Back in the old days, when cameras still used film (and if you don’t know what film is, get off my lawn you pesky kids) everything was nice and simple. Pictures were used for brochures, prospectuses, leaflets and magazines. Usually they would be taken by a professional snapper at a proper photoshoot and with a PR person on hand to make sure everyone signed a consent form. Even so, the system was less than perfect. For a start, you had to make sure the pictures could be tied to the consent form – not easy, unless you had a scanner and a work experience student with a high boredom threshold and nothing better to do than scan/file/catalogue. And even then, things could go wrong. I remember a colleague taking a call from a very distressed chap who had just seen a picture of himself and his wife on a council publication. Everything was tickety-boo so far as the consent forms were concerned, but his wife had subsequently died of cancer. Red faces and embarrassment all round.
Some time later, digital photography came along. That made the cataloguing a bit easier, because at least you didn’t have to scan the pics. But still, dead people, changed circumstances, time-consuming, imperfect. Still the system of consent forms limped on. By now, organisations like my old employer (a small local authority) had a stack of them, but no-one willing or able to actually catalogue them. Which of course meant the forms were completely useless. Nevertheless, the pile grew higher because “we have to have permission forms and that’s what we’ve always done”.
And so we come to the age of social media and smart phones. Anyone can instantly take a picture and share it on Facebook, Twitter, Instagram and a hundred others. Oh look, I’ve just Tweeted a pic of myself writing this article. Every school play, assembly and sports day is going to be covered in some detail by dozens of parental reporters, eager to share their precious moments with friends, family and You Tube. So, how does the old consent policy work? To me, as much as I understand the concerns about online safety, it simply doesn’t, especially when everyone in the public sector is under pressure and admin staff are a dimly remembered luxury. It’s an impractical and outdated bit of policy paranoia that is completely unworkable in a modern digital age.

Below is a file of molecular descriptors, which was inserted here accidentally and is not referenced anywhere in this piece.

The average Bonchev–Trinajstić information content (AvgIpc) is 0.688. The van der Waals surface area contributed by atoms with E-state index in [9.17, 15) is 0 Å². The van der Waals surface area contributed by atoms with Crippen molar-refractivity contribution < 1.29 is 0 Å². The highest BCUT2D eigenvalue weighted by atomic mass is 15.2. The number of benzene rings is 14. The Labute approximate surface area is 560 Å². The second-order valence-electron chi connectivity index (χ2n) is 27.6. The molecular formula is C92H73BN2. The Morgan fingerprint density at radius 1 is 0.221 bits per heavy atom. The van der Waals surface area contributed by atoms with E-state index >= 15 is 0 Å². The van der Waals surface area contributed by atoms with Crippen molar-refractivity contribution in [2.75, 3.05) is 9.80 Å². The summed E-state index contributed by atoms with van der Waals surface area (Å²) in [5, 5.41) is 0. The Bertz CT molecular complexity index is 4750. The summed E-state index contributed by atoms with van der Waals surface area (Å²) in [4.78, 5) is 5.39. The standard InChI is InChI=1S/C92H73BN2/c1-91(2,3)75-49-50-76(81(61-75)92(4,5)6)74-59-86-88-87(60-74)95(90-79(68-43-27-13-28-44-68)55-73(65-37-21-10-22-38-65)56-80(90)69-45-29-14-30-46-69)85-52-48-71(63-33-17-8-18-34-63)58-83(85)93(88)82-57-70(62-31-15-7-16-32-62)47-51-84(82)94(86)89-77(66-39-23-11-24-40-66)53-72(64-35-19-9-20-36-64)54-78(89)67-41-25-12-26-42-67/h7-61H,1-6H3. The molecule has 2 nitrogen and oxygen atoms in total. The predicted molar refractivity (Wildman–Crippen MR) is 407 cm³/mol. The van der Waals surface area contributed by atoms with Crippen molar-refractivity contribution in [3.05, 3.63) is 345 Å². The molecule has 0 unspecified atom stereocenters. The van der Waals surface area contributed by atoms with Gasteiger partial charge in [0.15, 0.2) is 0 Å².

Before I left my LA, we had stopped gathering consent forms for digital media (although old habits died harder when it came to traditional media…). A quick ‘do you mind?’ was all that was needed before taking a picture of happy shoppers at the farmers market, or at a consultation event. For schools, some guidance (and basic common sense) for the staff tasked with running the school’s social accounts is all that is needed. The vast majority of people are perfectly happy to be snapped and they simply get that social media = pictures of people. That’s the real clincher, people have moved on from the old days when they feared the Man In Black with the Magic Box was stealing their soul. It only seems logical to move policy on to a point where it directly intersects with public expectation and understanding.
Just my two penn’orth, what do you think?